Latest in Gear

Image credit:

Streaming music was twice as big in 2015

The number of US music streams nearly doubled last year, at the expense of downloads.
38 Shares
Share
Tweet
Share

Sponsored Links

Nielsen just removed any doubt that streaming music is here to stay. The research group's end-of-year music report reveals that the number of on-demand US streams nearly doubled year-over-year in 2015, to 317.2 billion streams. Downloads unsurprisingly took a hit, with individual song sales diving 12.5 percent and whole albums dropping 2.9 percent. However, the sheer volume of streams appears to at least partly make up for the shortfall -- Billboard notes that the revenue is equivalent to 211.5 million purchased albums. While artists aren't necessarily getting all that extra money, it's a positive sign.

Dedicated music services like Spotify and Apple Music didn't play as big a role as you might think, though. There was more growth in music videos on services like YouTube, which isn't surprising when they're (usually) free and accessible from any semi-recent device with a web browser. Audio-only services might play a larger role in 2016 as Apple Music gets more established (it was only available for half the year) and Pandora makes use of its Rdio acquisition.

Some old habits die hard, too. Despite all the efforts to help you discover new tunes in streaming services, most people still hear about new music the old-fashioned way. Only 27 percent of people found music through the apps and sites themselves (13 percent in download stores). Meanwhile, 61 percent got the scoop from conventional radio. That's actually up from 57 percent in 2014, so it may be a long while before most Americans get their first listen online.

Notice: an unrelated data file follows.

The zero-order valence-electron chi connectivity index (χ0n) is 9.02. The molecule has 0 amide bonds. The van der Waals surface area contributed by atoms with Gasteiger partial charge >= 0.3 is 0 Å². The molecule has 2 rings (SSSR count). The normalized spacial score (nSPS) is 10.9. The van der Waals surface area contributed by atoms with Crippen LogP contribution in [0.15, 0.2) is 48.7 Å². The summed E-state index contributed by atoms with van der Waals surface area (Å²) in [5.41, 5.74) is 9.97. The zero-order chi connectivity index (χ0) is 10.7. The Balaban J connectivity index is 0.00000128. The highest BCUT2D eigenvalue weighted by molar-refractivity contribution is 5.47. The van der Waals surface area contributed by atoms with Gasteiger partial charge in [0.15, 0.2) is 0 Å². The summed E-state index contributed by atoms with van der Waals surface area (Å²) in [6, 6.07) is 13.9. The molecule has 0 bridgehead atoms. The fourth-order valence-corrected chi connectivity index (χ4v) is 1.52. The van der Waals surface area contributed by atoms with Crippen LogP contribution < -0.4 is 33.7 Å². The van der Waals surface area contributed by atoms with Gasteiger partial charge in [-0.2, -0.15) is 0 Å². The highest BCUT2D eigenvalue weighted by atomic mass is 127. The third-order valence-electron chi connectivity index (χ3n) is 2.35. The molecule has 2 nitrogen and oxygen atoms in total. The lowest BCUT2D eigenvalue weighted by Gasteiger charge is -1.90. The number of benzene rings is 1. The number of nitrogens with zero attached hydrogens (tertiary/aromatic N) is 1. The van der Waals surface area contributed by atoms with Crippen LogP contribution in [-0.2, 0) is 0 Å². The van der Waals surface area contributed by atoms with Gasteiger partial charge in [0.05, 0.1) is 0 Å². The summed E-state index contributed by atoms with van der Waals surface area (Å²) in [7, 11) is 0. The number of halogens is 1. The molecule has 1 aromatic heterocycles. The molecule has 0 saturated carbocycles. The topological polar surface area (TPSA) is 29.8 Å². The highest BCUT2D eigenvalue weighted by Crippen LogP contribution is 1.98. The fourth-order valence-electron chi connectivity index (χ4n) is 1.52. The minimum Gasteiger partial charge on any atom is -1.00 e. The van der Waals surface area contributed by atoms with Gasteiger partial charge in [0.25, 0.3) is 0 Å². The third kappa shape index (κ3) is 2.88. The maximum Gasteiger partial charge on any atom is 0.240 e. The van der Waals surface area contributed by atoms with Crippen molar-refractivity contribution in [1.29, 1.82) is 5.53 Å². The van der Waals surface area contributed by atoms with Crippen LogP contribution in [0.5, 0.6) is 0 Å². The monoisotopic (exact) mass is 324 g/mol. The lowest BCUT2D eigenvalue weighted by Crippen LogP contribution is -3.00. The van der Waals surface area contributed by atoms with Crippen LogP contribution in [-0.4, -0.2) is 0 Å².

[Image credit: John Keeble/Getty Images]

All products recommended by Engadget are selected by our editorial team, independent of our parent company. Some of our stories include affiliate links. If you buy something through one of these links, we may earn an affiliate commission.
Comment
Comments
Share
38 Shares
Share
Tweet
Share

Popular on Engadget

The Morning After: Sony has three new smartphones

The Morning After: Sony has three new smartphones

View
TSA bans employees from making TikTok videos

TSA bans employees from making TikTok videos

View
Realme's X50 Pro is a cheaper 5G flagship with super-fast charging

Realme's X50 Pro is a cheaper 5G flagship with super-fast charging

View
Disney+ discounts yearly subscriptions ahead of its European launch

Disney+ discounts yearly subscriptions ahead of its European launch

View
Sony's mid-range Xperia 10 II packs an OLED display and triple cameras

Sony's mid-range Xperia 10 II packs an OLED display and triple cameras

View

From around the web

Page 1Page 1ear iconeye iconFill 23text filevr